• b. Liposome Composition
  • The nutritional supplement or composition may be encapsulated in a variety of liposome compositions. It is well within the knowledge of one of skill in the art to select the constituents and ratios of the constituents of the liposome composition depending on considerations such as the form of the vitamin C (ascorbic acid, ascorbate, mineral salt, ester, etc.) and the method of administration. In one embodiment, the liposome encapsulated agent is L-ascorbic acid, mineral salt or ester thereof.
  • The present liposome composition is proven to be highly stable. It has further been proven that the present liposome composition is highly stable when stored at high temperatures. This is especially beneficial since vitamin C is sensitive to heat, which accelerates oxidation of the molecule. “Stability” as used herein refers to a formulation which retains a majority of vitamin C. Preferably, at least or more than about 65%, 70%, 80%, 90%, 95%, 97%, 98%, 99%, or 100% of the vitamin C is retained within the liposomes. Where the liposomes are stored at a high temperature (e.g. at about 50° C.), preferably at least about 65% of the vitamin C is retained within the liposornes. An exemplary liposome composition was prepared whereby sodium ascorbate (18.4 wt %) was encapsulated in liposomes comprising Alcolec PC 50 lipids (see Examples 1 and 4). As described in Example 4, the liposome composition was stored in 2 mL vials sealed under N2 at room temperature (25° C.) or at high temperatures (50° C.). On days 4, 5, 7 (two vials were measured), 8, and 38, the weight percent of ascorbic acid was measured by HPLC. As seen in FIG. 3, the ascorbic acid weight percent for the vials stored at room temperature was highly stable over the entire period. At day 38, 99.8% of the ascorbic acid that was present at day 4 was still present in the sample showing that there is little or no vitamin C degradation after storage at 25° C. for 38 days. Preferably, a majority of the vitamin C is retained within the liposomes for a period of at least about one week, two weeks, three weeks, one month, two months, three months, six months, or a year.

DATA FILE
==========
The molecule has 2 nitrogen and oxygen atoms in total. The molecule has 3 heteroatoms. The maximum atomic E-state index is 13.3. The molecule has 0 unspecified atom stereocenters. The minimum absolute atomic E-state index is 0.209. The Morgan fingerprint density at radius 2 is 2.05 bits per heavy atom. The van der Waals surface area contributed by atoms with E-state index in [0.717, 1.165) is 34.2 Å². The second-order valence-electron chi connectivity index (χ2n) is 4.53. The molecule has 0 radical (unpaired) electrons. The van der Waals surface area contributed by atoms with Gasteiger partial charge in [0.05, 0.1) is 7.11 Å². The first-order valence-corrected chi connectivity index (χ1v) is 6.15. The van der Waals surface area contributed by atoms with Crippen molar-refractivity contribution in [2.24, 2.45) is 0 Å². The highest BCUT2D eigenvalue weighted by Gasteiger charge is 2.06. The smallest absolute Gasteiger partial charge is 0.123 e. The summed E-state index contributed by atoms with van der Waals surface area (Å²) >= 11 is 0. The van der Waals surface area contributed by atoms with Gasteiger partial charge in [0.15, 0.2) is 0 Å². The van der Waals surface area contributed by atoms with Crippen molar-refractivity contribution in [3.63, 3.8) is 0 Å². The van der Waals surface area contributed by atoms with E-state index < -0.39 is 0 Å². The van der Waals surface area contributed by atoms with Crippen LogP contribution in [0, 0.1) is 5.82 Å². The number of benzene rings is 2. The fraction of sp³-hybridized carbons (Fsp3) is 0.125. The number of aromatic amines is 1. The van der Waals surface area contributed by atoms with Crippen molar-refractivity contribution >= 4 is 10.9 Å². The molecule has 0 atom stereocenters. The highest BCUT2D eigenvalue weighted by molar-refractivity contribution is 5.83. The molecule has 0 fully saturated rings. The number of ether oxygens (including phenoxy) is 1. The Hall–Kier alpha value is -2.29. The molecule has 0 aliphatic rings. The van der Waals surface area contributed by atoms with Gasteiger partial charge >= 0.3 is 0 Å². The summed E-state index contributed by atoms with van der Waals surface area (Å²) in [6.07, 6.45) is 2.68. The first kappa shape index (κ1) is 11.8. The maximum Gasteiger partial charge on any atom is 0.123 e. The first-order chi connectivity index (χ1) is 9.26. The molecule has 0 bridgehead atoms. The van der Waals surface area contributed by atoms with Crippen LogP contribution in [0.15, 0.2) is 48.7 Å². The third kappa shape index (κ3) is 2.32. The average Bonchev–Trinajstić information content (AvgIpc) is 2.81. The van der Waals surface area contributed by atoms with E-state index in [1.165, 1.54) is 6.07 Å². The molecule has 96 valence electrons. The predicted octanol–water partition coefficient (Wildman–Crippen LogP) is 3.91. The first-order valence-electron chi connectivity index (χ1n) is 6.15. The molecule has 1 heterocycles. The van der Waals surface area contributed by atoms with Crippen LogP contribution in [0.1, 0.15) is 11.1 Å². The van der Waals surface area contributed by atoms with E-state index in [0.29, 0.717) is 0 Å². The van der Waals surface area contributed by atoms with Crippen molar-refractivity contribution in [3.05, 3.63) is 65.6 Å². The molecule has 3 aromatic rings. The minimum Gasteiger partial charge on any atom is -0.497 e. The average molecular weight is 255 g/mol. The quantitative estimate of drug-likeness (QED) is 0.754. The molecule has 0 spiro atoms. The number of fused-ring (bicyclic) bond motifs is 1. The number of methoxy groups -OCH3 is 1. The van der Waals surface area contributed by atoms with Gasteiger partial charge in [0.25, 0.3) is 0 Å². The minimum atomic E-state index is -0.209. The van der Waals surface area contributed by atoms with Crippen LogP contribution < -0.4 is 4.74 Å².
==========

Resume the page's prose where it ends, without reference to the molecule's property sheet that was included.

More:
• Even at high temperatures, the vitamin C content in the liposome composition was highly stable. As seen in FIG. 3, after 20 days at 50° C., about 96% of the starting amount of vitamin C remained stable. Even after 42 days, 80.8% of the weight percent of ascorbic acid was still present in the liposome composition. Further, as seen in FIG. 6, the wt % of entrapped sodium ascorbate was stable after storage at room temperature (25° C.) and at high temperature (40° C.) even after 120 days.
  • This stability was at least comparable to presently available vitamin C compositions. As described in Example 5, the storage stability of the present liposome composition prepared with non-GMO lipids as described in Example 1 was compared to a vitamin C liposome formulation commercially available from LivOn Laboratories (Lypo-Spheric™ Vitamin C liposomes). The present liposome composition and the Lypo-Spheric™ Vitamin C liposomes were stored in 2 mL vials sealed under N2 at a high temperature (50° C.). As a comparison, the stability of the Lypo-Spheric™ Vitamin C liposomes was also monitored for liposome stability when stored in the original packaging. The weight percent of ascorbic acid was measured at days 0, 4, 13, and 19. As seen in FIG. 4, after 4 days, about 92% of the starting amount of vitamin C remained stable, after 13 days, about 97% of the starting amount of vitamin C remained stable, and after 19 days, about 89% of the liposome remained stable. This was comparable to the LypoSpheric™ Vitamin C liposomes which retained about 99-90% of the vitamin C in liposomes over 19 days.
  • As seen in FIG. 4, the stability of the Lypo-Spheric™ Vitamin C liposomes was greater when the liposomes were stored in the original packaging (sealed under N2) with 99.5% of the weight percent of ascorbic acid remaining after 19 days. Since stability of the present liposome composition is comparable to the Lypo-Spheric™ Vitamin C liposomes, it is likely that storage of the present liposomes in the same sealed, N2 flushed packaging will result in similar stability.